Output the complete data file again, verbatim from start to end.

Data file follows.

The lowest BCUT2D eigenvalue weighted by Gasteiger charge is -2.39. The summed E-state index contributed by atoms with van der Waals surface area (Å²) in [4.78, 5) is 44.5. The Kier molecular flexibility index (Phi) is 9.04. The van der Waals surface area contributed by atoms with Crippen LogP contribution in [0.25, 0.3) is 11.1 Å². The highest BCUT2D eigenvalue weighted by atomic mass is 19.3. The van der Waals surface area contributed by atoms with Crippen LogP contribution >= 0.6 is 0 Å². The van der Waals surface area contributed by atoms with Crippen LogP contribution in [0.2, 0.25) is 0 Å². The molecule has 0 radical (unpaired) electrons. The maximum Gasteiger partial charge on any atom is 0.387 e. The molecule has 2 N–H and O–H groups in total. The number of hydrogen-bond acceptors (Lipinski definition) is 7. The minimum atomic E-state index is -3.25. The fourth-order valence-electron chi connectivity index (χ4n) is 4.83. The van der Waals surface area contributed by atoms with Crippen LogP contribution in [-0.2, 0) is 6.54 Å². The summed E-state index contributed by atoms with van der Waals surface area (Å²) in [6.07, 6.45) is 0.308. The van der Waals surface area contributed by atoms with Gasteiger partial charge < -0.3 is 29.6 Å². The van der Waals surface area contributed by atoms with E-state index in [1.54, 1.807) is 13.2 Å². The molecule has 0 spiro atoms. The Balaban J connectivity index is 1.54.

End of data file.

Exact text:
The lowest BCUT2D eigenvalue weighted by Gasteiger charge is -2.39. The summed E-state index contributed by atoms with van der Waals surface area (Å²) in [4.78, 5) is 44.5. The Kier molecular flexibility index (Phi) is 9.04. The van der Waals surface area contributed by atoms with Crippen LogP contribution in [0.25, 0.3) is 11.1 Å². The highest BCUT2D eigenvalue weighted by atomic mass is 19.3. The van der Waals surface area contributed by atoms with Crippen LogP contribution >= 0.6 is 0 Å². The van der Waals surface area contributed by atoms with Crippen LogP contribution in [0.2, 0.25) is 0 Å². The molecule has 0 radical (unpaired) electrons. The maximum Gasteiger partial charge on any atom is 0.387 e. The molecule has 2 N–H and O–H groups in total. The number of hydrogen-bond acceptors (Lipinski definition) is 7. The minimum atomic E-state index is -3.25. The fourth-order valence-electron chi connectivity index (χ4n) is 4.83. The van der Waals surface area contributed by atoms with Crippen LogP contribution in [-0.2, 0) is 6.54 Å². The summed E-state index contributed by atoms with van der Waals surface area (Å²) in [6.07, 6.45) is 0.308. The van der Waals surface area contributed by atoms with Gasteiger partial charge < -0.3 is 29.6 Å². The van der Waals surface area contributed by atoms with E-state index in [1.54, 1.807) is 13.2 Å². The molecule has 0 spiro atoms. The Balaban J connectivity index is 1.54.